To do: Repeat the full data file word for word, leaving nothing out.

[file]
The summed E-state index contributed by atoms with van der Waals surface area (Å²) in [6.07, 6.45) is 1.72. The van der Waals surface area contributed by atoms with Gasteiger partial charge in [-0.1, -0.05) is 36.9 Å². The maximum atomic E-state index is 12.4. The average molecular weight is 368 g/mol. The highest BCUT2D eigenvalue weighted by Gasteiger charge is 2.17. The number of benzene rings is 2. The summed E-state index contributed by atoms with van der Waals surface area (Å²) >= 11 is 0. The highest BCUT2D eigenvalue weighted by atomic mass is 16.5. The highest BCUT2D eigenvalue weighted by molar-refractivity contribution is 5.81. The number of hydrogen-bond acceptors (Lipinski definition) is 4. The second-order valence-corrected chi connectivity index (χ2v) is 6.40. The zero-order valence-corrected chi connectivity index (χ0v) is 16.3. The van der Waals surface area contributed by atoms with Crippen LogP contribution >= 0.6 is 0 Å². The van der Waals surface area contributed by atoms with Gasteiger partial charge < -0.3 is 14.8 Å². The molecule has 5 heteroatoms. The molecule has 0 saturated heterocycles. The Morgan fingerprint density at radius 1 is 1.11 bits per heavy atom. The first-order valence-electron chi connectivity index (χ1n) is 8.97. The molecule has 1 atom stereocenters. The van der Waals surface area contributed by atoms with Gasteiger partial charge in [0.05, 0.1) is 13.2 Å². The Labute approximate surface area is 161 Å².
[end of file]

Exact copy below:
The summed E-state index contributed by atoms with van der Waals surface area (Å²) in [6.07, 6.45) is 1.72. The van der Waals surface area contributed by atoms with Gasteiger partial charge in [-0.1, -0.05) is 36.9 Å². The maximum atomic E-state index is 12.4. The average molecular weight is 368 g/mol. The highest BCUT2D eigenvalue weighted by Gasteiger charge is 2.17. The number of benzene rings is 2. The summed E-state index contributed by atoms with van der Waals surface area (Å²) >= 11 is 0. The highest BCUT2D eigenvalue weighted by atomic mass is 16.5. The highest BCUT2D eigenvalue weighted by molar-refractivity contribution is 5.81. The number of hydrogen-bond acceptors (Lipinski definition) is 4. The second-order valence-corrected chi connectivity index (χ2v) is 6.40. The zero-order valence-corrected chi connectivity index (χ0v) is 16.3. The van der Waals surface area contributed by atoms with Crippen LogP contribution >= 0.6 is 0 Å². The van der Waals surface area contributed by atoms with Gasteiger partial charge < -0.3 is 14.8 Å². The molecule has 5 heteroatoms. The molecule has 0 saturated heterocycles. The Morgan fingerprint density at radius 1 is 1.11 bits per heavy atom. The first-order valence-electron chi connectivity index (χ1n) is 8.97. The molecule has 1 atom stereocenters. The van der Waals surface area contributed by atoms with Gasteiger partial charge in [0.05, 0.1) is 13.2 Å². The Labute approximate surface area is 161 Å².